Welcome to Rocky Point Academy
Come and discover a unique educational therapy program dedicated to those struggling with learning or focusing. Many adults and children with average/high levels of intelligence, curiosity, creativity and innovation struggle with everyday tasks. Attain the skills, confidence and motivation needed to achieve your goals.
Our mission is to empower each client with:
- An understanding of how they learn
- Tools and strategies that fit their learning needs
- An ability to apply their new skills to all future learning and/or life experiences
Rocky Point Academy is proud to offer the DavisTM programs for correcting:
A client can expect to leave the program with tools which allow for continued improvement in reading fluency and comprehension, control of mis-perceptions experienced during reading, increased ability to achieve and maintain focus and increased self-confidence.
- Phonological awareness: mastery of upper and lower case letters, alphabetizing, letter-sound correspondence, letter reversals, contractions, irregular verbs, pronunciation, adding suffixes and prefixes
- Fluency: mastery of sight words, smooth left to right eye-tracking, increased vocabulary recognition, moving from “sounding out” towards whole word recognition and smoother reading
- Comprehension: listening comprehension, reading comprehension/ picturing ability, punctuation mastery, story structures, essay structures, learning how to use intention to retain information the first read-through.
- Memory of Information: strategies for placing information into long term memory, study strategies for various learning styles
- Positive Thinking: learning how “being relaxed/keeping it easy” allows for maximum learning potential, recognizing and eliminating stress before it builds into frustration while reading, strategies for decreasing “test anxiety”
- Inconsistency in reading (knowing it one day and not the next)
- “Guessing” at words
- Rushing and careless reading errors
- Anxiety, headaches, dizziness, stomach aches or tears caused from difficulty with reading
- Printed words from appearing to move on the page
- Inaccurate or inconsistent speech sounds
- Rereading for comprehension
- Slow laborious sounding out of each word
- Eye tracking problems
- Distraction while reading
- Test anxiety
- Negative feelings toward reading tasks
A client can expect to leave the program with the ability to write with less effort and greater legibility. Strategies for writing content, editing and spelling will be explored.
- Legibility: fine motor skills, awareness of letter formation, consistency of size, shape and spacing of letters
- Visual Spatial: copying off the board, keeping writing on a horizontal line, spacing of words
- Written Expression: strategies for getting thoughts onto paper, story structures, essay structures
- Editing: correcting your own omissions/deletions/spelling and grammar errors, punctuation usage, adding helpful details, establishing clear and sequential writing
- Positive Thinking: learning how “being relaxed/keeping it easy” allows for maximum learning potential, recognizing and eliminating stress before it builds into frustration while writing, strategies for decreasing “test anxiety”
- Muscle strain and hand fatigue
- Illegible writing
- “Crunched” writing (squished letters)
- Sloped writing (letters drifting off the line)
- Slow, laborious writing
- Varying size. shape and spacing of letters
- Inaccurate copying off the board
- Writers block
- Frustration with getting thoughts into paper in a logical sequence
- Spelling errors
- “Rushing” and inconsistency in writing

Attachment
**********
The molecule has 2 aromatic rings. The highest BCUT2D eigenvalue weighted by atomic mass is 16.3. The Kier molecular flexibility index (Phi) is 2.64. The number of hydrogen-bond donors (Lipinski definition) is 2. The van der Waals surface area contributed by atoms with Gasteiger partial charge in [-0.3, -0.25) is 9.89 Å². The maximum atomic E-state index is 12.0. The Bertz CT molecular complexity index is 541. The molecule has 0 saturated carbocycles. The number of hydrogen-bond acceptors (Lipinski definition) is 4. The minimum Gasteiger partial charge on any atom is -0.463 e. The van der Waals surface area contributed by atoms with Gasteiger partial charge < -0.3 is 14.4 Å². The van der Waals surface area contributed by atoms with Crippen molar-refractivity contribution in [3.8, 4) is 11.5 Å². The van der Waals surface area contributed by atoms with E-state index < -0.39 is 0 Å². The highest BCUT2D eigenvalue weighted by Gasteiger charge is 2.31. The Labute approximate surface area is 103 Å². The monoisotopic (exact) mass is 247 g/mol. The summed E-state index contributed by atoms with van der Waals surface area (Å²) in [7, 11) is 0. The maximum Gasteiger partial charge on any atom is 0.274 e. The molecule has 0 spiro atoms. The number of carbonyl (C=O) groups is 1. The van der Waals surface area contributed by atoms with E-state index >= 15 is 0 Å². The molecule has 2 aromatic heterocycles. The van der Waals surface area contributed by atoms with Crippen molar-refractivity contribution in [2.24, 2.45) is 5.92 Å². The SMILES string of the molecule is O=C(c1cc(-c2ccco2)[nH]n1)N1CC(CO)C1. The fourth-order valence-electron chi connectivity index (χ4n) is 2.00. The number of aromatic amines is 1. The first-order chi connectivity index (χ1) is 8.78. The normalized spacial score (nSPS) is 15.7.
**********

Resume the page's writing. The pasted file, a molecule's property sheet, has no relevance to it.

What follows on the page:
A client can expect to leave the program with tools which allow for a concrete understanding of the foundations of math, understanding mathematical relationships and strategies for remembering basic math facts and/or sequences.
- NOTE: Our program emphasizes “understanding” – rather than memorization. Math is mastered through concrete, “real life” experience before it is transferred to pencil and paper.
- Students are taught sequentially, from a very basic level and build from there. “Gaps” in their background knowledge are filled by using this approach
- Core Conceptual Knowledge: mastering the underlying building blocks of all math… change, consequence, time, sequence and order, understanding of the base ten system,
- Math symbols/language: Identifying signs and their meaning (e.g., +, -, x, <, =, >, %,), understanding the meaning of vocabulary used in mathematics
- Memory: retaining basic math facts through mastery, recalling the steps of math problems (such as long division or algebra), mental math
- Cognitive Development: understanding relationships between numbers (e.g., fractions and decimals; addition and subtraction; multiplication and division), solving word problems, understanding number systems, using effective counting strategies
- Visual Spatial: correction of numeral reversals, aligning numerals in columns for calculation, noticing operation symbols (+,-,x,/),
- Word Problems: Reading the word problem, Understanding the language or meaning of the sentences and what the problem is asking, Sorting out important information from extraneous information that is not essential for solving the problem, Implementing a plan for solving the problem
- Positive thinking: learning how “being relaxed/keeping it easy” allows for maximum learning potential, recognizing and eliminating stress before it builds into frustration while doing math, strategies for decreasing “test anxiety”
- Inconsistency (knowing math facts today, but not tomorrow) or “careless errors”
- Counting objects and getting a different result each time
- Punching information into your calculator wrong (getting a different answer each time)
- Numeral reversals
- Misaligning numerals in columns for calculation
- Misreading/missing operation symbols (+,-,x,/) in math problems
- Problems with place value (remembering to carry or borrow, lining up decimals etc.)
- Memorization instead of understanding
- Anxiety, headaches, dizziness, stomach aches, tears caused from difficulty with math
- Struggle with understanding word problems
- Knowing the answer but unable to show work